|Ontological Commitment Revisited|
Padilla Galvez, Jesus (Hg)
2021, 170 S, Gb, (Gruyter)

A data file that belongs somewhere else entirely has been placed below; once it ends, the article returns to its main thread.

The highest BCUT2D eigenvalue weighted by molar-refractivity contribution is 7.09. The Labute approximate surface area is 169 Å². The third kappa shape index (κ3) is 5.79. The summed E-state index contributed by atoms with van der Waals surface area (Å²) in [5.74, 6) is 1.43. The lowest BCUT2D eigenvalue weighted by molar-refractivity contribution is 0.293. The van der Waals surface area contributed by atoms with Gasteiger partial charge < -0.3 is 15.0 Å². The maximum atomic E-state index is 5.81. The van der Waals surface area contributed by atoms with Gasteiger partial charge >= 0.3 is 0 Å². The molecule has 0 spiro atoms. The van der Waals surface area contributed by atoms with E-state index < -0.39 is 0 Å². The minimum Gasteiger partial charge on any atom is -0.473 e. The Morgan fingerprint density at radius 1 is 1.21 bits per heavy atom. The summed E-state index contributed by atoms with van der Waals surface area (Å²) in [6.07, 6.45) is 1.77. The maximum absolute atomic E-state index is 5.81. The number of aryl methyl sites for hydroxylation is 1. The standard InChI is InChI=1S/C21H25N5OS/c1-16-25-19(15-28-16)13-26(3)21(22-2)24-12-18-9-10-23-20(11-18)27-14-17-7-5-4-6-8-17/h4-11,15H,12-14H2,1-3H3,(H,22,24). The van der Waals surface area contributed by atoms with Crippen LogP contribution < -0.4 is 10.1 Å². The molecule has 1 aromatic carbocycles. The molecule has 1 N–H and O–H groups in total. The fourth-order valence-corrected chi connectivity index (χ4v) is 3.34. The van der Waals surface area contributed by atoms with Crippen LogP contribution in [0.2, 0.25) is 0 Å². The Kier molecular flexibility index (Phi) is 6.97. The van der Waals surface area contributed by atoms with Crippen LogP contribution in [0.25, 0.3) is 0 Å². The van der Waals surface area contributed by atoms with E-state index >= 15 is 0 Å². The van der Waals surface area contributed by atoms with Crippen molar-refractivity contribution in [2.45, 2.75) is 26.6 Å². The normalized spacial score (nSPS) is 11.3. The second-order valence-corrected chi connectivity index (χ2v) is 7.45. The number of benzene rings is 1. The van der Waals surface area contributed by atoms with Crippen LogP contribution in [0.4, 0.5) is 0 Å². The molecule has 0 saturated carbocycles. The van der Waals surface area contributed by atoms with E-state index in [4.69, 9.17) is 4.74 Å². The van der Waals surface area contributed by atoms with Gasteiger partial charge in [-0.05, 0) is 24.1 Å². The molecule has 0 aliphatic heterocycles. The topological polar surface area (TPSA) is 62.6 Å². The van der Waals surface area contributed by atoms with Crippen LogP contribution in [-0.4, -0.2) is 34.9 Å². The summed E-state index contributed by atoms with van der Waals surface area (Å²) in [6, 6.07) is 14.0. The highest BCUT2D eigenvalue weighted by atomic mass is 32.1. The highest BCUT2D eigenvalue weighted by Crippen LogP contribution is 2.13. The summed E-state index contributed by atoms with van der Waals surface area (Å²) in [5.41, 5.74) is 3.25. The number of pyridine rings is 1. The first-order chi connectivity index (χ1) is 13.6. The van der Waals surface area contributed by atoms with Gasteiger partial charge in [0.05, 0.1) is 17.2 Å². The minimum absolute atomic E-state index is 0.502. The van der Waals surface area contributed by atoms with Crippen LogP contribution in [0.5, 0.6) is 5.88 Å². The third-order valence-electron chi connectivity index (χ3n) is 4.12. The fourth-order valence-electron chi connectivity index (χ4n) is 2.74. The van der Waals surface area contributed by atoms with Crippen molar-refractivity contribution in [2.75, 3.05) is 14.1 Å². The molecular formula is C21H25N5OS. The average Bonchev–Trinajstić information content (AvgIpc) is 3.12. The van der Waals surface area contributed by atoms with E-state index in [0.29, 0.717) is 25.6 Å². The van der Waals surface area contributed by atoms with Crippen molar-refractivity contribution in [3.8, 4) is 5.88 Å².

Ontological commitment implies that each theory is supposed to specify the type of entities that form its components. Representatives of a theory share an ontological commitment in relation to the objects they refer to. There are theories that admit the existence of universals while others do not. As there are different ways of speaking about universals it is necessary to decide what a universal term corresponds to. It is essential to have a criterion that enables us to decide which kinds of objects are allowed as references for the terms used. In this volume two different approaches are discussed: first, if only extensional languages are accepted or second, if intensional elements are required to determine the meaning such terms as "Sachverhalt", intentional statements or representations. The ontological commitment associated with extensional theories exclusively admits the existence of physical objects, whereas intensional theses additionally include universal and abstract entities. The study of ontological commitment enables us to measure the ontological economy of theories. This serves as a basis for the choice of theory. The authors of this volume discuss relevant issues of both models and provide new solutions.